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How to Honor the Anniversary of the Death of a Loved One

by William McCoy

When you notice the anniversary of the death of a loved one approaching, it can be tempting to crawl into bed and stay there until the day has passed. Doing so, you can rationalize, helps you avoid the grief you'll experience recalling the loss. But ignoring your feelings isn't the way to handle this situation. Instead, honor the anniversary of your loved one through an activity that brings the person to life in your heart and mind.

Visit the Grave

Even if you visit the grave of your loved one throughout the year, the anniversary of the death is an ideal time to take some time to reflect on the person you lost. Take a bouquet of fresh flowers, a candle and a photo album and thumb through photos as you sit by the grave. Whether you're visiting alone or with family, don't be afraid to cry, and don't hesitate to laugh.

Plan an Activity

Plan an activity and a meal that you know your deceased loved one would enjoy. If the family member was an avid baseball fan, celebrate his memory by visiting a stadium near you to enjoy a game. Or, simply tune into a game on TV and root for his favorite team. Prepare the person's favorite meal and get lost in memories with other family members as you share and enjoy what he loved.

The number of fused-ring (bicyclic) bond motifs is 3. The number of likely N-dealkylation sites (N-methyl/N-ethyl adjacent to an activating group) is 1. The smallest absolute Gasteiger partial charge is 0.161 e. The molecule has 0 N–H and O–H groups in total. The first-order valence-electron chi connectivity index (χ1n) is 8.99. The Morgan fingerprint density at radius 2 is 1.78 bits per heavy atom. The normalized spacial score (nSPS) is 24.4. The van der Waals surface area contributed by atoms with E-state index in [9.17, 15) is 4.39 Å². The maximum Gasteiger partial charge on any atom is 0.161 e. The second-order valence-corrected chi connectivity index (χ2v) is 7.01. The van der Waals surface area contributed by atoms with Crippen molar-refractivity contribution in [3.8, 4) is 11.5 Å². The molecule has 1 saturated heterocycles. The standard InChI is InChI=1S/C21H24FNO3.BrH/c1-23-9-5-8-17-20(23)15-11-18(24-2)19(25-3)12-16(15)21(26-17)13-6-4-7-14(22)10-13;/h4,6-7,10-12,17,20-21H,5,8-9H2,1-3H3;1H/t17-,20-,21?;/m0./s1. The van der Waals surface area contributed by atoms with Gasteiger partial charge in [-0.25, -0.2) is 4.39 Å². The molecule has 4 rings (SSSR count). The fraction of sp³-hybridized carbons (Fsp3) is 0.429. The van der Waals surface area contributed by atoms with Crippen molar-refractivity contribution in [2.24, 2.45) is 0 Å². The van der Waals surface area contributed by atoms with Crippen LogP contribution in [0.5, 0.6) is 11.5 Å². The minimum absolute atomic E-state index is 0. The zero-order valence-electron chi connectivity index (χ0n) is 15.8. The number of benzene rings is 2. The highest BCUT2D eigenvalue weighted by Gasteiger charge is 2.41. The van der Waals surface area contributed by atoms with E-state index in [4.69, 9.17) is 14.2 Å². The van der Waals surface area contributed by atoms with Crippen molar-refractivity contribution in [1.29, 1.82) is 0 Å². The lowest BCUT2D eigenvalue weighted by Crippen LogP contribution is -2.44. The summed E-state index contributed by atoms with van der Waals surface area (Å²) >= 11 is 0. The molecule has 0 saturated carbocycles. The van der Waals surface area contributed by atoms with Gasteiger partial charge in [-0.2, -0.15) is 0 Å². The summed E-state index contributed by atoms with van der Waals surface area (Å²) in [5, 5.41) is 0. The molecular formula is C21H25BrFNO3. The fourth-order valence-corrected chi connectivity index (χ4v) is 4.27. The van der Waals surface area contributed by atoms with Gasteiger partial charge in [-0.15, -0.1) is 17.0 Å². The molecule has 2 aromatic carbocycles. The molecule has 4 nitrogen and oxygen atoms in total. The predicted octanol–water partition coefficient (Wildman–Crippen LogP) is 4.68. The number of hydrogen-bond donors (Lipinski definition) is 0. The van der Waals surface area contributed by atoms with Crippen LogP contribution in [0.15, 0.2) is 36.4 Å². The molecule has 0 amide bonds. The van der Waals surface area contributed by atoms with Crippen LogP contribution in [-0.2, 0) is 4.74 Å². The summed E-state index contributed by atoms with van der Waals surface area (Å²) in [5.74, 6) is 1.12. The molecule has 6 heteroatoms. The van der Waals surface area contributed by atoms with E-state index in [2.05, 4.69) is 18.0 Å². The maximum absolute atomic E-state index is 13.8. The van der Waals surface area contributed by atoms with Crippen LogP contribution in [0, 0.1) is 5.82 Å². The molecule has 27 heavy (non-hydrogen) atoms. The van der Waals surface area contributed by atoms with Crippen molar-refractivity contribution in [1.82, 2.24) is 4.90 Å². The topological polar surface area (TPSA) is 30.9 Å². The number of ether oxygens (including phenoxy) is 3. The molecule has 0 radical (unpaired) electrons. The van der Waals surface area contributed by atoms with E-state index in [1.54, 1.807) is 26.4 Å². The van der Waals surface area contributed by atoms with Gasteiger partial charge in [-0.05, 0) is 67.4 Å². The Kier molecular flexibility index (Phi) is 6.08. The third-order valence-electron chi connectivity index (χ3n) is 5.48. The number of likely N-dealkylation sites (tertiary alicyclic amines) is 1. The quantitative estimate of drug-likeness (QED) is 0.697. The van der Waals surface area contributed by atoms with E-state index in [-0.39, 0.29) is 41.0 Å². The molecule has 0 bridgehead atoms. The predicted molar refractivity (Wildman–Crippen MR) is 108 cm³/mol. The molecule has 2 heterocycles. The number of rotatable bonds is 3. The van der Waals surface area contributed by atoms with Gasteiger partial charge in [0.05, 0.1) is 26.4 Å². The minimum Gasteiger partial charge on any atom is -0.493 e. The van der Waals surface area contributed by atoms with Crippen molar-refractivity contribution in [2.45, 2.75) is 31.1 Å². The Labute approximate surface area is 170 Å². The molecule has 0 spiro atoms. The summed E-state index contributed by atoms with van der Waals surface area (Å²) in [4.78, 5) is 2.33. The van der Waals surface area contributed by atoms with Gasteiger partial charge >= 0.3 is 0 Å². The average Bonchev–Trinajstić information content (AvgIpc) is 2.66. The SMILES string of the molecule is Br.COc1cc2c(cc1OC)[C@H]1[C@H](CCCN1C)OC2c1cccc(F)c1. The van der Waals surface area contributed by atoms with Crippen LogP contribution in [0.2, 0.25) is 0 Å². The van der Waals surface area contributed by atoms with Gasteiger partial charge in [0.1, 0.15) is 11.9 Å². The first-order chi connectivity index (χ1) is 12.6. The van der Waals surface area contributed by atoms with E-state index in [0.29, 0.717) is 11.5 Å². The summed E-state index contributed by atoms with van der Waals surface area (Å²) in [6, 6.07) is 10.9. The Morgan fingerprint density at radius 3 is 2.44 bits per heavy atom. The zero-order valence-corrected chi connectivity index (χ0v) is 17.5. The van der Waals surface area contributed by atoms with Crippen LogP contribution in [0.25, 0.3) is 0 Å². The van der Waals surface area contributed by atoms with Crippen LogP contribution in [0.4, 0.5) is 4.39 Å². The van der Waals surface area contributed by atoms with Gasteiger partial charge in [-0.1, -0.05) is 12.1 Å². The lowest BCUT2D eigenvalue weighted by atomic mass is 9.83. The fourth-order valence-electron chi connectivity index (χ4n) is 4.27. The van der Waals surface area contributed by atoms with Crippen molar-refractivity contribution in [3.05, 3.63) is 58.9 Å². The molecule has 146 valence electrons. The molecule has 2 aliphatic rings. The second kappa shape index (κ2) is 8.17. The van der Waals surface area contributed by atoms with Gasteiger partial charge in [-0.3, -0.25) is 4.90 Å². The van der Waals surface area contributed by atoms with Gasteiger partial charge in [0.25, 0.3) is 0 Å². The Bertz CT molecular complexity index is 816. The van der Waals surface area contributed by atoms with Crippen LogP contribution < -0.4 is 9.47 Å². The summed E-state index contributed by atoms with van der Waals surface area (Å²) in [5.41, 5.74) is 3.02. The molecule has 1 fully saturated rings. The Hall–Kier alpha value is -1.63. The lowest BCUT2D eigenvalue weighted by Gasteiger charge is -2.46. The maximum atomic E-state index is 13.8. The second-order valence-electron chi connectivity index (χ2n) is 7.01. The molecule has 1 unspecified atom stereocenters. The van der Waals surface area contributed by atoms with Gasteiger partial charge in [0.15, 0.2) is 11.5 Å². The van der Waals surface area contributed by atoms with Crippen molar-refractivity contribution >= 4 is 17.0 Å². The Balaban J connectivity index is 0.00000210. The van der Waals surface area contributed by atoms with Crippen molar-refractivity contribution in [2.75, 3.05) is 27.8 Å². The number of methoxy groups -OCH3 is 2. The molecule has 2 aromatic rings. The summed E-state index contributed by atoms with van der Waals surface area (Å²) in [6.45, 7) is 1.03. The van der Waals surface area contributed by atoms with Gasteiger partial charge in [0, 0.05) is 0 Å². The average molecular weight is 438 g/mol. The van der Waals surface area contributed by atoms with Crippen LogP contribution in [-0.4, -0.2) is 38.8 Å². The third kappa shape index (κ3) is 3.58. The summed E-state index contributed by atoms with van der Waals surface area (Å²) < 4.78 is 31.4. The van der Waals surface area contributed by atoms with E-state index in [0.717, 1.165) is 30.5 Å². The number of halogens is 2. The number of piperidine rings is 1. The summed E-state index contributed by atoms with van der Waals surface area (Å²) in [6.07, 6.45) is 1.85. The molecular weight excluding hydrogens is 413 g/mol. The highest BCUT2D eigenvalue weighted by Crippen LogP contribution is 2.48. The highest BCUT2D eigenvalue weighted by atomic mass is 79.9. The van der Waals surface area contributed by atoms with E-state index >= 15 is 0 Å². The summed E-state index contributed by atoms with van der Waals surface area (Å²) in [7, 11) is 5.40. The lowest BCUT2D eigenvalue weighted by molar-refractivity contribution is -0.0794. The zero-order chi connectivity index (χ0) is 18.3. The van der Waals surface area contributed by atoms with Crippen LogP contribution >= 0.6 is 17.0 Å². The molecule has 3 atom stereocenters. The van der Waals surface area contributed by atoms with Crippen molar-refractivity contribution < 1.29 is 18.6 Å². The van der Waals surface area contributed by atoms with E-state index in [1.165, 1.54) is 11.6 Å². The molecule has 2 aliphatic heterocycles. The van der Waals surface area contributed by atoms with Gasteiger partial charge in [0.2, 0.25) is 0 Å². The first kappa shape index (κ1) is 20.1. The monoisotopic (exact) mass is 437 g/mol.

Give to Others

Giving to others is an ideal way to honor someone's memory. Think of a cause that was close to the loved one's heart, and spend a day in that realm. For example, if he volunteered at the local food bank, lend a hand feeding those who are less fortunate. Other ways to give can include establishing a named scholarship in cooperation with your local high school or planting a tree bearing an inscribed plaque.

Recall Old Memories

The anniversary day is a suitable time to rummage through the closet and dig out mementos that remind you of someone you loved. Browse through personal possessions, such as stamp collections or pieces of clothing, and share stories and memories with those around you. If you have a box of letters or greeting cards from your loved one, read through them. Sharing such moments with others is supportive and reminds you that you're not alone in your grief.

About the Author

Toronto-based journalist William McCoy has been writing since 1997, specializing in topics such as sports, nutrition and health. He serves as the Studio's sports and recreation section expert. McCoy is a journalism graduate of Ryerson University.

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